Despite many setbacks due to multiple fodder scam cases, Lalu has refused to give ext­ra legroom to any of his allies, be it the Congress or the Left Front.

In the last assembly polls, RJD had won the max­imum 75 seats followed by BJP with 74. JDU finished a poor third with only 43 seats in the 243-­member House, but Nitish remains CM primarily because of the fact that RJD and BJP cannot afford to join forces with each oth­er. And both parties have to retain Nitish by their side to keep their rivals away from power in Bihar. The emergence of Tejashwi Prasad Yadav as the bona fide RJD leader has not altered the situation enough to rule out an RJD-JDU reunion at this juncture.

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Apart from BJP, Nitish’s alliance consists of Jitam Ram Manjhi of the Hindustani Awam Mor­cha-Secular and Mukesh Sahni of Vikashsheel Insan Party, who keep raising one issue or another against their own government, but have also failed to rob the chief minister of his sleep despite his government’s slender majority in the assembly.

The Coalition InstinctAll smiles Lalu and Nitish at a joint rally in Hajipur, Bihar on August 12, 2014

Nitish, of course, has seen the fate of different non-­Congress governments headed by Deve Gow­da and Gujral at the Centre in the 1990s. Evide­n­tly, he knows that if he lets any of his allies dictate terms to him, he will be reduced to a titular head in both the government and the coalition.

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Soon after coming to power in 2006, he had even offered to resign during an NDA meet when some BJP legislators questioned his style of funct­ion­i­ng. It forced his ally to retreat quickly. Nitish’s dominance in the coalition has since continued, tho­ugh BJP leaders such as state president Sanjay Jaiswal have lately become more critical of him.

Elsewhere, Lalu has continually faced setbacks due to his incarceration in multiple fodder scam cases. But he has also refused to give any ext­ra legroom to any of his allies, be it Congress or the Left Front. Congress, for one, has remained a secondary party in their alliance and, willy-nilly, has to kowtow to Lalu’s diktats. Incidentally, Lalu had come to power after ousting a Congress gove­rnment in 1990, and had even received BJP’s support to run his government in his early days. But Congress later agreed to play second fiddle to him just to keep BJP away from power.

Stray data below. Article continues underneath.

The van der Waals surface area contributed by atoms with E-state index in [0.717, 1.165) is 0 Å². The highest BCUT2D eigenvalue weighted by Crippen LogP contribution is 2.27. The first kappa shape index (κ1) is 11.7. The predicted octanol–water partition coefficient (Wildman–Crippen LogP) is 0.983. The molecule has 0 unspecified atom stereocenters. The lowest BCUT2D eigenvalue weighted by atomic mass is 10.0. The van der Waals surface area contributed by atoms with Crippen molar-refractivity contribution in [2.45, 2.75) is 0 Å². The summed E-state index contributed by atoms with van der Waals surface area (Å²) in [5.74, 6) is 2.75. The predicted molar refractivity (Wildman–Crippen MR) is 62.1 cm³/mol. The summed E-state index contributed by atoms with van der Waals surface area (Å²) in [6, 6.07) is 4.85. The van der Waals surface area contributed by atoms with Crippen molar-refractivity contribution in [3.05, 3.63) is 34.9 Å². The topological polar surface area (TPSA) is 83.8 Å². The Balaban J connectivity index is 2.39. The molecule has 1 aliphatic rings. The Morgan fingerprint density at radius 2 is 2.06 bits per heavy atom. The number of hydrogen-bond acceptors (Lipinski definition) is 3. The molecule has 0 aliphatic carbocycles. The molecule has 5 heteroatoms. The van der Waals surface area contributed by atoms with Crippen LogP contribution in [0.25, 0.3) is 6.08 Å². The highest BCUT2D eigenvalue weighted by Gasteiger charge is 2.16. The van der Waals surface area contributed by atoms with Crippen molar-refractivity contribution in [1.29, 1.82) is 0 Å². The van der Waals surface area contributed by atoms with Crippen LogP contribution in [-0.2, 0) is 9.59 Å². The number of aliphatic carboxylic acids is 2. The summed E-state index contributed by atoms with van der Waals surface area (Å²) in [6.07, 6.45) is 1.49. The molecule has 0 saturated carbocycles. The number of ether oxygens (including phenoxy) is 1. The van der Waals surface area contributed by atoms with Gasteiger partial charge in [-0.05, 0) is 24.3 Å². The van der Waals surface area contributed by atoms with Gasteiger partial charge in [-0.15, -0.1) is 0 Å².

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Bihar’s previous experiments with coalition governments in 1967 and 1977 had fai­l­ed, but Nitish and Lalu pulled it off for three consecutive terms. Ironically, both owe their rise in politics to the Total Revolution spearheaded by socialist leader Jayaprakash Narayan against the erstwhile Indira Gandhi regime at the Centre. They could become regional powerhouses largely because of the continued neglect of the state by successive Congress regimes in Delhi.

In a federal structure, where all states should have moved forward together on the road to prosperity after Independence, Bihar was left to lag behind almost all other states, not by a few steps but by hundreds of miles. Even Jharkhand, which was car­ved out of it in 2000, marched ahe­ad of it on several parameters of development.

That is the primary reason why Nitish has been pressing for the special categ­ory status for Bihar, underscoring the need for incentives like a tax holiday, to enable Bihar to bridge the yawning gap with other states. As recent NITI Aayog data suggests, nothing appears to have changed in the past decade, though the Nitish government has chosen to dispute the findings. The BJP has countered his demand, but this hasn’t impacted their ties yet. Nitish knows where he should draw the line in the coalition.

(This appeared in the print edition as "The Coalition Instinct")